Bedtime reading

Frontman for the Decemberists and DBF kidnote alumni Colin Meloy pairs up with Dave Eggers, founder of McSweeney’s and author of the New York Times bestsellers “A Heartbreaking Work of Staggering Genius” and “What Is the What,” to talk about their children’s picture books. Joining them will be Shawn Harris, who illustrated Meloy’s “Everyone’s Awake” and Eggers’ “Her Right Foot.” In a separate event, AJC editor Kevin Riley reads Eggers’ two picture books about civic responsibility. (Picture Book panel, noon Sept. 19; Kevin Riley Reads, 10:30 a.m. Sept. 19)

Credit: Steve Schaefer

Credit: Steve Schaefer

Cocktail culture

Former beverage director at One Flew South, Tiffanie Barriere is an influential mixologist who consults on restaurant beverage programs, debuts new cocktail creations at pop-up restaurants and appears at food festivals around the South. She is also a food historian who contributed recipes to Toni Tipton-Martin’s “Jubilee: Two Centuries of Recipes from African American Cooking.” Barriere will be the subject of one of Tipton-Martin’s Jubilee Talks. (6:30 p.m. Sept. 21)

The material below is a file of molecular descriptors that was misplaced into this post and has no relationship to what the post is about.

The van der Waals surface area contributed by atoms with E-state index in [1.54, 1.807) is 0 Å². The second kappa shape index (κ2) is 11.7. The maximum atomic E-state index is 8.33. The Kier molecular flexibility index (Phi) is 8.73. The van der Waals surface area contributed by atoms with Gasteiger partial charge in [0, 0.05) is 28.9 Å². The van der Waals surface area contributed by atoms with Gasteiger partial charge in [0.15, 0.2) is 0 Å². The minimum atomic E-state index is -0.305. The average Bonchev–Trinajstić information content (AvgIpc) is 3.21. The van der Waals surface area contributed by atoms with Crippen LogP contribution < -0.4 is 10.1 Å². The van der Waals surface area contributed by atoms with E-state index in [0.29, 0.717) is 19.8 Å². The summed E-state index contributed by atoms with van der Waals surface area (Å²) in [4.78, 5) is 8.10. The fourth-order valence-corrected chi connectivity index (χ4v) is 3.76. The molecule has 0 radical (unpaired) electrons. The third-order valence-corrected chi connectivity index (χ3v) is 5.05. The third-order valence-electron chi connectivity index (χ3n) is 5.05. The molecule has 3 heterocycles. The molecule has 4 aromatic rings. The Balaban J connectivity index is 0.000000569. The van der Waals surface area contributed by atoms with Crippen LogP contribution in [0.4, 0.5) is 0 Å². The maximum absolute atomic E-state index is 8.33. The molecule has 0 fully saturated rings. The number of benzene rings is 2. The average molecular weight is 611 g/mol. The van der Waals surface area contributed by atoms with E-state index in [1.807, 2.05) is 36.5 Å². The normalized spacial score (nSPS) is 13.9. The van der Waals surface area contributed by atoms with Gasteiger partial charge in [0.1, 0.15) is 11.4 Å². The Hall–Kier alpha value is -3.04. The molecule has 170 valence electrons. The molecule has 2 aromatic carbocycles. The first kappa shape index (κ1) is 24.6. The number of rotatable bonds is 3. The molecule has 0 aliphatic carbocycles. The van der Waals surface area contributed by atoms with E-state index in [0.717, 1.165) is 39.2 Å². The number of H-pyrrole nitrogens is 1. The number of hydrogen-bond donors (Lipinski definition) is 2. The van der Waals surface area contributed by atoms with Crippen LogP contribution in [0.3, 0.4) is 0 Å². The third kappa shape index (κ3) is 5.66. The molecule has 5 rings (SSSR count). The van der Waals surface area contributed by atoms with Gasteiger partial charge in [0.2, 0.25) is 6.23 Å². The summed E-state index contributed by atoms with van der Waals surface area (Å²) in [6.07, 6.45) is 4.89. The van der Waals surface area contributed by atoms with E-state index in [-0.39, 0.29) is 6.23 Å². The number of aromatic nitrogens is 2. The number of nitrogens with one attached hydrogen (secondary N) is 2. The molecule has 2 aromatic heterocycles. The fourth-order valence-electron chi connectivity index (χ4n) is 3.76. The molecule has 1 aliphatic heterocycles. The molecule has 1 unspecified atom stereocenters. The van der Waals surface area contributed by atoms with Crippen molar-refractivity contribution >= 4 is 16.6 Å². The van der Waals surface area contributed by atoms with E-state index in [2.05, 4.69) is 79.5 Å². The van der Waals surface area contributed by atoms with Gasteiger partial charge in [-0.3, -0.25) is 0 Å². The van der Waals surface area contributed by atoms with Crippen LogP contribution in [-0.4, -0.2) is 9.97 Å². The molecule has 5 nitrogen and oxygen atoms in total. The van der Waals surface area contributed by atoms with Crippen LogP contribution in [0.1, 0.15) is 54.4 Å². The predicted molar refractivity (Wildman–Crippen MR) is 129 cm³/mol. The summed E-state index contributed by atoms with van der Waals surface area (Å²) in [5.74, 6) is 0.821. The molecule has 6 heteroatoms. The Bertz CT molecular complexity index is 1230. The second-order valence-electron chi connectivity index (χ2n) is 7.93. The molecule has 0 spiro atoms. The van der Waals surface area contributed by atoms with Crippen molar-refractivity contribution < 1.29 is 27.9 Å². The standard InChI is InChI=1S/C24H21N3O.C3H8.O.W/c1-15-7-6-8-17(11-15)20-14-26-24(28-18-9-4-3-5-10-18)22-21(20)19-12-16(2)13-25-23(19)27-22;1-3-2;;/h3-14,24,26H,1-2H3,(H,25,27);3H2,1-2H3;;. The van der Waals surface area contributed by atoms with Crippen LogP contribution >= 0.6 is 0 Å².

Historical context

Former Atlantan Kevin Young has a very long and impressive resume. He is poetry editor for The New Yorker and director of the New York Public Library’s Schomburg Center for Research in Black Culture. He is a writer of poetry and prose who has been long-listed for the National Book Award three times, most recently in nonfiction for his 2017 book “Bunk: The Rise of Hoaxes, Humbug, Plagiarists, Phonies, Post-Facts and Fake News.” But most recently Young has edited a historic anthology called “African American Poetry: 250 Years of Struggle and Song,” which he’ll discuss at DBF this year. (6:30 p.m. Sept. 22)

Tumultuous times

AJC arts and entertainment editor Nicole Smith moderates a panel on Writing in a World of Turmoil featuring Roxane Gay, author of “Hunger: A Memoir of (My) Body” and “Bad Feminist,” and culture critic Soraya Nadia McDonald, formerly of the Washington Post and now a writer for The Undefeated, a website that explores the intersection of race, sports and culture. Expect strong opinions on topics ranging from race and gender to politics and publishing. (3:30 p.m. Sept. 24)


AJC Decatur Book Festival. Sept. 4-Oct. 4. Free, registration required. Via Crowdcast. decaturbookfestival.com